Can Big Pharma Save Biotech Investors?
All the biotech stock indices are down; record numbers of companies are selling at lower-than-cash valuations. Investors want Pharma to step up and buy, removing inventory from the market, and spreading limited investment dollars over a smaller set of opportunities. While buyers say they aren't going to radically change their strategies simply to take advantage of cheap prices, it's clear that more deals will get signed - mostly because more sellers will accept terms they once would have rejected. . In short, a hotter dealmaking climate will keep biotech healthy enough to survive as an industry, albeit a smaller one, and, perhaps, with a slightly lower ceiling on returns.
You may also be interested in...
Dealmaking When Pharma's the Only Game in Town
With no public market to provide competition, the theory among biotech's optimists was that Big Pharma would step in and buy lots of bargains. But cheap prices and easy availability haven't increased drug company appetites: They will only buy what they really want. Deal volumes, both for M&A and alliances, are falling, while Big Pharma has learned to put more of the risk back on biotech. What will change this dynamic, putting more bargaining into biotech hands, is the revival of the public market - and there are hints that such a revival may be on the way.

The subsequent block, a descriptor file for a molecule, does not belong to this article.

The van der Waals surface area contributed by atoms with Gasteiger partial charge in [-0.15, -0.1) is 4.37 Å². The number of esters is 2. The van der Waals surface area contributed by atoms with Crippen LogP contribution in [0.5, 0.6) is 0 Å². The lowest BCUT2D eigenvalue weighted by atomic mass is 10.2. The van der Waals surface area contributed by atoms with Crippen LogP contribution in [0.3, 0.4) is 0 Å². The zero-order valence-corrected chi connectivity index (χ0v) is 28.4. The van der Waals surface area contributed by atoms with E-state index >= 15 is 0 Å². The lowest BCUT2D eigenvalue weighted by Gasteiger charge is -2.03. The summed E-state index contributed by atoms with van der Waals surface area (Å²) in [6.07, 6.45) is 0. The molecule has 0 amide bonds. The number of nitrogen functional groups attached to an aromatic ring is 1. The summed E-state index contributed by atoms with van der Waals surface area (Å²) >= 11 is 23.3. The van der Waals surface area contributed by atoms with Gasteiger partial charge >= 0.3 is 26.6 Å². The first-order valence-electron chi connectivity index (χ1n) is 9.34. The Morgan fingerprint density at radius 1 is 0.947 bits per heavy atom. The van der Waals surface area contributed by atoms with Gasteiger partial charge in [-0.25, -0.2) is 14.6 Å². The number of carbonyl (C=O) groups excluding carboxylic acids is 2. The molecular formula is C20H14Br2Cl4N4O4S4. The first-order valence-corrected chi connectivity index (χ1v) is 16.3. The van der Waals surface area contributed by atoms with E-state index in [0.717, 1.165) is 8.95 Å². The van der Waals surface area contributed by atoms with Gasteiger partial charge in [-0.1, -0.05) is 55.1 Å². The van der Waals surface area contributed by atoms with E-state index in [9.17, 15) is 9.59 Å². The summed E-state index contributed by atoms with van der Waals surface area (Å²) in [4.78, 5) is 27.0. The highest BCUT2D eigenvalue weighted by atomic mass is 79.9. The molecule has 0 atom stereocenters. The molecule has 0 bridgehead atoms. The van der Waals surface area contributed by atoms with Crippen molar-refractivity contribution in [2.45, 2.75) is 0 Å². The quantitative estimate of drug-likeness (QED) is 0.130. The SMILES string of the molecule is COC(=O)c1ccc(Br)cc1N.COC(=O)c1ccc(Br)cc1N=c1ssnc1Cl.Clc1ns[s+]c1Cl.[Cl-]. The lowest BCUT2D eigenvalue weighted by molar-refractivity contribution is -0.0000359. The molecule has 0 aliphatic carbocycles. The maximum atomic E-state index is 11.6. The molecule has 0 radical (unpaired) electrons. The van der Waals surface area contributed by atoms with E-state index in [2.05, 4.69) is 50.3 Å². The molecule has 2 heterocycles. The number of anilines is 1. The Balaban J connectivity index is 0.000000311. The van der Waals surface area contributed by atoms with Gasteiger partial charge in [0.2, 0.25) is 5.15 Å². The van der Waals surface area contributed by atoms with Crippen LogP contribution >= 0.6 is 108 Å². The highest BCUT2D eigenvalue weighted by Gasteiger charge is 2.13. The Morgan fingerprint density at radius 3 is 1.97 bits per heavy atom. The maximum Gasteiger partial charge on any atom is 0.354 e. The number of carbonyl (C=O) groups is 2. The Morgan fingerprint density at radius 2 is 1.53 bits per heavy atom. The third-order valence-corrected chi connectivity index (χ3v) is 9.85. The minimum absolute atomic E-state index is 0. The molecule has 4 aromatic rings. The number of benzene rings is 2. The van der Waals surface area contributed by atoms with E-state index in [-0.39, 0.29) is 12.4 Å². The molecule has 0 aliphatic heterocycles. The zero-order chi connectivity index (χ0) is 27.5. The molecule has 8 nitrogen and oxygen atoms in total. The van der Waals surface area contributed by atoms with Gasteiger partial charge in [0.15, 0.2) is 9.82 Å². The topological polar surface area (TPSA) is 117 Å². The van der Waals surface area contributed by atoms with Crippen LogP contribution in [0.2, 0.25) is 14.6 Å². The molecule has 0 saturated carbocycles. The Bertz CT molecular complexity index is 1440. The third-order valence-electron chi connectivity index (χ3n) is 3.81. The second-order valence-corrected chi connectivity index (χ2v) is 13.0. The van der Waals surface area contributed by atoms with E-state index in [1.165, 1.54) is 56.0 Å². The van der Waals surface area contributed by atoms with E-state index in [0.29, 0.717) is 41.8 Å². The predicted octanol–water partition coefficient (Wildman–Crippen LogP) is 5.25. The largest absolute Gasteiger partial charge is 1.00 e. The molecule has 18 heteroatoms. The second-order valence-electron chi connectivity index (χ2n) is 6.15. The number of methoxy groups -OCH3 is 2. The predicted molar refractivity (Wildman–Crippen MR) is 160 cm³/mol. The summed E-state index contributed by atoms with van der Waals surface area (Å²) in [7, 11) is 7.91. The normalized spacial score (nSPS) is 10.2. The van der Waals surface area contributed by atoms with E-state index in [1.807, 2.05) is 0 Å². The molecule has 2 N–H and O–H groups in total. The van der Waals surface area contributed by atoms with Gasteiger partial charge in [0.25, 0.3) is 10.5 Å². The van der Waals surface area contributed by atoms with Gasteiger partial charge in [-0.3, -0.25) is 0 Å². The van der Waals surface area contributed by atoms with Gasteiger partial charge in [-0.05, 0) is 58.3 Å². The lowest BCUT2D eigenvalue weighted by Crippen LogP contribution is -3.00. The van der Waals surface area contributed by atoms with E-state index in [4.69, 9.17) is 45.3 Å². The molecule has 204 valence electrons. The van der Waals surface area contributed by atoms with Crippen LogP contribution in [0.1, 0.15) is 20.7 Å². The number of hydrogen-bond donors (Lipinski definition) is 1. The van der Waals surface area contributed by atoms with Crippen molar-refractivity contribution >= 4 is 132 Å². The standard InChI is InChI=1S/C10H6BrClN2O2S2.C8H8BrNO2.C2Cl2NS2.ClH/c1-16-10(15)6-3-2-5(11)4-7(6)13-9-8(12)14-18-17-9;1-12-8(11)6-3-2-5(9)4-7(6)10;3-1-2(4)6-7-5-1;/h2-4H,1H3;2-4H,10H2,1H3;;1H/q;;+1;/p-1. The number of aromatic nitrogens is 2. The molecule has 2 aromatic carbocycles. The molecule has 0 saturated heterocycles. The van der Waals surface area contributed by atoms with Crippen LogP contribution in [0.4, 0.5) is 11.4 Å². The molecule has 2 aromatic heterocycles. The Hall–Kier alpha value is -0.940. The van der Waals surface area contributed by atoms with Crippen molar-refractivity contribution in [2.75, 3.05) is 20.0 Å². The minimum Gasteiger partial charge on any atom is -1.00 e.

Corporate Venture Takes Center Stage
Corporate venture groups are poised to become one of the main sources of funding for early-stage biotechs thanks to the current economic climate. Even if corporate venture groups invest at the same levels as previous years, some industry veterans believe they could play a role in up to half of the early-stage financings this year, largely because the traditional sources of financing--the public market and venture capital groups flush with cash--have disappeared. And the new vigor of corporate venture offers big benefits to both small biotechs and Big Pharma.
Biopharma in 2008: What a Difference an Economic Crisis Makes
Even before the financial meltdown, 2008 was a remodeling year for the biopharmaceutical world. Many pharma companies, more reliant on the product candidates and technologies of the biotech world than ever, were pinned down by excess infrastructure and lagging productivity. But when the world's cash dried up, so, too, did biotech's leverage over those downtrodden in-licensers and acquirers. We highlight some top trends from a difficult year that may shape industry in 2009 and beyond.